How To Take Your Ikea Furniture Apart — Without Breaking It

One of the best things about Ikea furniture is the simplicity of putting the items together: You can pretty much figure it out on your own with a basic tool box and a product manual — and the occasional guidance from WikiHow articles or YouTube video tutorials, if you're really struggling. (Of course, this still results in the occasional Ikea fail.)
However, not much has been said about taking these home items apart. Moving to a new house is a stressful situation to begin with, and ruining your furniture in the process is possibly one of the worst things that can happen. The bulkier pieces are best transported when taken apart, and because of the way flatpack furniture is designed, there are a few things to keep in mind before reaching for your screwdriver. Read on for our dismantling tips to keep your favorite Ikea pieces intact before, during, and after the move.
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Decide Whether It's Worth It
Before you hunker down with your toolbox, take an honest assessment of your furniture and decide whether it's worth the effort. You might be better off just moving the smaller items in their entirety — especially for pieces that are easy to carry in one go, like a nightstand — to save yourself some time and energy.
Label Everything In Detail
With so many moving parts involved, it's important to have an organized approach. Before you break everything down into pieces, take a roll of masking tape and label the individual parts, from right to left and top to bottom. Be sure to draw arrows to remind yourself which sides should be facing up.
Find Your Manual
It helps to keep your product Ikea manuals around, as you'll need to follow the assembly instructions and work your way back step by step to make sure everything is removed in a correct manner. There's no need to panic if you can't find the manual: Most guides can be found on the retailer's website.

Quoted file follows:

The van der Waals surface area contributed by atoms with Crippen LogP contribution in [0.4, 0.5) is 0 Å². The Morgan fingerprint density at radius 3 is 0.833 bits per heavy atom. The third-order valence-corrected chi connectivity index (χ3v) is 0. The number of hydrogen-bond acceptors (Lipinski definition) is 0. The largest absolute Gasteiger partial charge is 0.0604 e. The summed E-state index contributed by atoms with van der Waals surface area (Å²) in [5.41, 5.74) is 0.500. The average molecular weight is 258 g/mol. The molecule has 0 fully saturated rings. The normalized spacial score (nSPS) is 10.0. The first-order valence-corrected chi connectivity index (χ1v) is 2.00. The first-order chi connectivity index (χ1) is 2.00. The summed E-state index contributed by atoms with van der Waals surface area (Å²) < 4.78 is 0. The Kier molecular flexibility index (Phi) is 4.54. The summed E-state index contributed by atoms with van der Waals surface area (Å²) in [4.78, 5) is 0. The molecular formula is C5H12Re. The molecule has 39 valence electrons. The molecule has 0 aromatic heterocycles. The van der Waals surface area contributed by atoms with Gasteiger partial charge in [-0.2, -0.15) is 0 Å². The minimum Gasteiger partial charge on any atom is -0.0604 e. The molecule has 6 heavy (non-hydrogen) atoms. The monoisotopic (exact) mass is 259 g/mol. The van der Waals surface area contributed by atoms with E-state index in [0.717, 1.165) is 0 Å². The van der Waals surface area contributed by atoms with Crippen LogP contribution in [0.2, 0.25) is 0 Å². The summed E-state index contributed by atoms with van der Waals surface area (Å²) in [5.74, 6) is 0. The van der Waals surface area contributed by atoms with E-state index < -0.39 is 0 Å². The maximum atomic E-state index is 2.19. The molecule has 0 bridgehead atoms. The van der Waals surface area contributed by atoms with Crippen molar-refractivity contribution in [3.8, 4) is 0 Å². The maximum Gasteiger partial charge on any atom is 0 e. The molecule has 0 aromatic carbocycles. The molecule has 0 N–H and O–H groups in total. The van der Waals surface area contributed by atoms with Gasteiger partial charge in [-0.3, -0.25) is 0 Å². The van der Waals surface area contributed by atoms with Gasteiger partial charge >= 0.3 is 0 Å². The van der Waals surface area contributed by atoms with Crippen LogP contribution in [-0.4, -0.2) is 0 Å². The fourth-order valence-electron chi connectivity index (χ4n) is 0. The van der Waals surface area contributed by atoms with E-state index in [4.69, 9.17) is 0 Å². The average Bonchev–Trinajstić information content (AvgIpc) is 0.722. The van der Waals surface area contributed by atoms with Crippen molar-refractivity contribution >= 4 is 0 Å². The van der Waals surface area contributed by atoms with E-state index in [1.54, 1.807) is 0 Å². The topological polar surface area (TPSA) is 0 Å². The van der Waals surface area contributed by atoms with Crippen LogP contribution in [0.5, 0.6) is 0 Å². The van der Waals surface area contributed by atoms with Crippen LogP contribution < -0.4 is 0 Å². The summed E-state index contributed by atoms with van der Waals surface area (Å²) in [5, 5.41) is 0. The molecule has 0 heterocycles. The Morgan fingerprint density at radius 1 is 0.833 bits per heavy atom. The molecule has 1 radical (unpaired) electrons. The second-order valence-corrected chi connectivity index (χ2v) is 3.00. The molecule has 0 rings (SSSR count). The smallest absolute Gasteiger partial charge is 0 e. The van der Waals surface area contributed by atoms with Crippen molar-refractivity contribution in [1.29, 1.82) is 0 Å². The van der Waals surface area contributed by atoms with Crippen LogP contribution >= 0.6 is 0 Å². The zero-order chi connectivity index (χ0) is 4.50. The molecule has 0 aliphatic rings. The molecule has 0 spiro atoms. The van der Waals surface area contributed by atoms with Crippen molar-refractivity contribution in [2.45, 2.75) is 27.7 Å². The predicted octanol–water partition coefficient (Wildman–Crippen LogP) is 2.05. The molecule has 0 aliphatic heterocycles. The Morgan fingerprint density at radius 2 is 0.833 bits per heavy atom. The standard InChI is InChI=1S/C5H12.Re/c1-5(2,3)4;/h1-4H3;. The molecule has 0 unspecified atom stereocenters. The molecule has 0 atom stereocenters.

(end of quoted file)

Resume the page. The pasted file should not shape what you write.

Keep Your Screws Intact
To avoid frantic searches when you reassemble the item, make sure that all your screws and dowels are kept in a labeled ziplock bag after the removal, or tape them to the respective compartments they came with. Worse comes to worst, you'll be able to order extras of your missing spare parts from the website.
Use Generous Padding
Ikea pieces can easily get scuffled up in the process of moving. Put in extra padding in between the individual panels — old newspapers, towels, or dust sheets would work — to protect the delicate surface. For items like tables and shelves, an easy trick to cover up any damage is to flip over the panel when you re-build the piece, so that the scratches won't be immediately visible.
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Don't Over-tighten The Screws
When it's time to put everything back in one piece, it's important to not overdo it with your screwdriver: It will only create an opposite effect. Ikea's chipboard material can wear down easily with excess force, giving the re-installed screw nothing to grip onto.
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